"The American dream," says James Truslow Adams,
is that dream of a land in which life should be better and richer and fuller for everyone, with opportunity for each according to ability or achievement ... It is not a dream of motor cars and high wages merely, but a dream of social order in which each man and each woman shall be able to attain to the fullest stature of which they are innately capable, and be recognized by others for what they are, regardless of the fortuitous circumstances of birth or position.
But for the late Filipino evangelist Greg Tingson, who was a friend to the famed American evangelist Billy Graham, this is no longer the case. And so he quipped, “The American dream is to own a house, and yes, a car, too, to get away from that house.” And to this he adds the Filipino dream: "to emigrate to America, the most beautiful country in the world, next to the Philippines."
The American dream, of course, is more than just a matter of simply having a house and a car. It’s all about affluence and a better lifestyle. In short, material prosperity, the end goal of much of America’s workaholics. But this side of the 21st century postmodern world, it seems to have been not just that simple anymore.
Consider David Myers’ observation when he wrote the book The American Paradox at the close of the relatively affluent 20th century:
From 1960 to about 1993, we were soaring economically, especially at the upper levels, and sinking socially. To an extension of Ronald Reagan’s famous question, “Are we better off than we were 40 years ago?” our honest answer would have been, materially yes, morally no [italics added].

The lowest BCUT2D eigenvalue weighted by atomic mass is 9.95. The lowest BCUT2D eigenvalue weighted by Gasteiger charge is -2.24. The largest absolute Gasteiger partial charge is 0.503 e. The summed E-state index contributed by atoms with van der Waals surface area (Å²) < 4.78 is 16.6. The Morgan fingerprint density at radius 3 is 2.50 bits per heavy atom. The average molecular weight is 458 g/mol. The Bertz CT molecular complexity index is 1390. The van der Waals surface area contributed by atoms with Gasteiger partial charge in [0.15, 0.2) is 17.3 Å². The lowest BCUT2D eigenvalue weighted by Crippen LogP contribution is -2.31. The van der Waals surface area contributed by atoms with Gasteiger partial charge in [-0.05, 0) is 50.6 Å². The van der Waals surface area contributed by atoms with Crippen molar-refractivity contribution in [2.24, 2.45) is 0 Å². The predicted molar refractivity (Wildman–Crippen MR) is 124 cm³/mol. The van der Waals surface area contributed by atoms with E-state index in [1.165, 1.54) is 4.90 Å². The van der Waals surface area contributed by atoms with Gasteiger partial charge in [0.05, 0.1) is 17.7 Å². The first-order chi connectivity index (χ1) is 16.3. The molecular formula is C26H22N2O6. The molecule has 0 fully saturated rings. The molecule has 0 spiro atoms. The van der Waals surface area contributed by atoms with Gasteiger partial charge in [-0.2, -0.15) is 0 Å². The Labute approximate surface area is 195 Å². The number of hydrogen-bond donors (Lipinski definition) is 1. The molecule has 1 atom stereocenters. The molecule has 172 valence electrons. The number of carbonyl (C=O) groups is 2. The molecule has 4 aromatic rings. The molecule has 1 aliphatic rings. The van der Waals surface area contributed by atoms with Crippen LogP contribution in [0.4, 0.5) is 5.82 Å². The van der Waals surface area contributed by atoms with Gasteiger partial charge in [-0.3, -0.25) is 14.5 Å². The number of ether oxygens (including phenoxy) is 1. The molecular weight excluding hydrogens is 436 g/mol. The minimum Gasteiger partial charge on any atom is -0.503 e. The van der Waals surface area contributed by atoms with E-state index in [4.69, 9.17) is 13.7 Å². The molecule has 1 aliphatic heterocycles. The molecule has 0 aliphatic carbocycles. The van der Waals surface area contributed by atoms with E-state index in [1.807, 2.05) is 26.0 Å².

Therein lies the American paradox. We now have, as average Americans, doubled real incomes and double what money buys. We have espresso coffee, the World Wide Web, sport utility vehicles, and caller ID. And we have less happiness, more depression, more fragile relationships, less communal commitment, less vocational security, more crime … and more demoralized children.
Material and financial gains at the expense of the soul
Notwithstanding the global economic recession caused, to a great extent, by the rampant manipulations of America's financial institutions by only a few heartless greedies in Wall Street, it still remains a land of milk and honey, a haven of opportunities for material and financial gains. If you are smart enought and have the guts to master the tricks of amassing wealth by any means, you can have all of these in America. All of these, yes; but only all of these.
Wealth is really not the issue here, of course; the human heart is. As the Christian Scripture puts it, it is not money per se, but the love of money, that is the root of all evil (1 Timothy 6:10; see also Proverbs 10:22). So if you’re not careful, if the disposition of your heart is wrong, pursuing the American dream will cost you your soul.
The 21st century American family
Look at the American family arising from the unbridled pursuit of the American dream. Much of Time magazine’s prediction in 1992 of how the family of the 21st century would look like appears to have already come to pass (to which Myers also refers at end of his book):